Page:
Carlsberg is looking to resolve a commercial dispute with its joint venture partner in India, an executive said on Monday, amid an internal probe into the firm’s local sales practices that sparked a boardroom battle and concerns from its auditor.
Global auditor PwC’s local affiliate recently declined to give an opinion on Carlsberg’s 2018-19 India results, citing divergent views from three of the brewer’s India board members who did not sign-off on the financials, alleging regulatory lapses, a regulatory filing from February shows.
Steve Deng, Carlsberg’s Corporate Affairs Director for Asia, told Reuters via e-mail that many of the issues were the result of an “unusual and difficult” commercial conflict with its Indian joint venture partner, Nepal-based Khetan Group.
“This is a shareholder dispute between us and our JV partner … We look forward to an early resolution of the commercial dispute,” Deng said in his e-mail.
Deng did not fully detail the dispute, but last week told India’s Economic Times newspaper it revolved around repayment of a loan owed to Carlsberg by its partner and the partner’s wish to sell its stake in the business at “an unreasonably high price”.
Khetan Group has not commented publicly. C.P. Khetan, who manages the India Carlsberg partnership, did not respond to an e-mail from Reuters seeking comment. The three dissenting board members – who are all nominated by the Khetan Group – also did not respond.
The three directors wrote to India’s commerce and corporate affairs ministries in August calling for an investigation into what they said was non-compliance around applicable laws with respect to trade discounts, advertisement and sales promotion, the regulatory filings showed.
The other seven directors, nominated by Carlsberg, found the practices were in line with industry norms and approved the 2018-19 results, the filing said.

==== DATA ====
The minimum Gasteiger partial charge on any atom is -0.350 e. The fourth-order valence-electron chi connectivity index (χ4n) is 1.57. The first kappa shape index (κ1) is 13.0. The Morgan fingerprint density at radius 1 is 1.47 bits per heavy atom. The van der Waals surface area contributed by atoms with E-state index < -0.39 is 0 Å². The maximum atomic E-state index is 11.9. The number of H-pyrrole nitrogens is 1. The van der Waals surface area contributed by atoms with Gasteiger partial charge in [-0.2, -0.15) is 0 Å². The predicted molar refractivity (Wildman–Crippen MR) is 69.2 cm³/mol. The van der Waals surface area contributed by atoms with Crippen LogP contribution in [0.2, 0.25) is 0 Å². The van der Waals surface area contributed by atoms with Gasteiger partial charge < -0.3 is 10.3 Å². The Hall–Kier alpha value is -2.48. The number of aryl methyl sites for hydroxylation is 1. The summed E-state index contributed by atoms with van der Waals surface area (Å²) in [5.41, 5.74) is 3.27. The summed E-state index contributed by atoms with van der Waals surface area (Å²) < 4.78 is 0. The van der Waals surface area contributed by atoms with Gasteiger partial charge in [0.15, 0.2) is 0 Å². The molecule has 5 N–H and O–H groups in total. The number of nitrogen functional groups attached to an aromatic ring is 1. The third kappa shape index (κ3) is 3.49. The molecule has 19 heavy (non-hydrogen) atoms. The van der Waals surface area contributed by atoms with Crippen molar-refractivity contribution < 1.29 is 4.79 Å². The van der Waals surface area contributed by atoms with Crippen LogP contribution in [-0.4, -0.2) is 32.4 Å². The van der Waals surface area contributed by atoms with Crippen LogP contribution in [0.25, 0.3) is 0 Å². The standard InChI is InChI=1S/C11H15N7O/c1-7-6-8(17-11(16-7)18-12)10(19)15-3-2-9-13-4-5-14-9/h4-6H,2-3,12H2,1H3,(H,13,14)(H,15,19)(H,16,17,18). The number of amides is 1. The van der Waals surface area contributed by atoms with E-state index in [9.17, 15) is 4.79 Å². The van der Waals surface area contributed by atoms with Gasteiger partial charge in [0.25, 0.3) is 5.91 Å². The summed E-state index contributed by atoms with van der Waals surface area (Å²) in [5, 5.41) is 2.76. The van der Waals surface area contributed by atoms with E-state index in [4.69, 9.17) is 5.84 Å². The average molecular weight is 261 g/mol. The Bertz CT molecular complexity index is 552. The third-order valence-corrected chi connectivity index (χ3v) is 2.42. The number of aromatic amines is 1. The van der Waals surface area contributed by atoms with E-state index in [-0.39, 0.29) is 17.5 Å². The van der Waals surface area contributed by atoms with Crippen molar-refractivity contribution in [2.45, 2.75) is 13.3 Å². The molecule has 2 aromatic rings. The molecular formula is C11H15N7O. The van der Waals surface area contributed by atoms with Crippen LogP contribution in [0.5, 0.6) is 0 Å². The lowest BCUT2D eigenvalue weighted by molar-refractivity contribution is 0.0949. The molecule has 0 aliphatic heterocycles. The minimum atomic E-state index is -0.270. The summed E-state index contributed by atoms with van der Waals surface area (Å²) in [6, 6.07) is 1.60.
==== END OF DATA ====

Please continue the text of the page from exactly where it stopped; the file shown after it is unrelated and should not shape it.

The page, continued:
Neither of the ministries answered e-mails from Reuters seeking comment. It is not clear if they launched an investigation.
The local PwC affiliate, Price Waterhouse Chartered Accountants, while declining to comment on the results, also flagged other concerns in the filing, including complaints around the promotion of Carlsberg products in prohibited areas.
The auditor did not respond to a request for comment from Reuters.
“Carlsberg India has already completed investigations into sales processes and tightened its internal processes as a consequence. Additional investigations are still ongoing in accordance with our strict policies,” Deng said.
Asked if the dispute could impact Carlsberg’s day-to-day operations, Deng told Reuters on Monday that India remained one of its strategically important markets where it was committed “to delivering business results”.
Carlsberg accounted for 16% of India’s $7 billion beer market in 2018, making it the third biggest player, IWSR Drinks Market Analysis estimates.
Last year, an investigation by the Competition Commission of India concluded Carlsberg colluded to fix beer prices with other companies. A final ruling in that matter is still pending.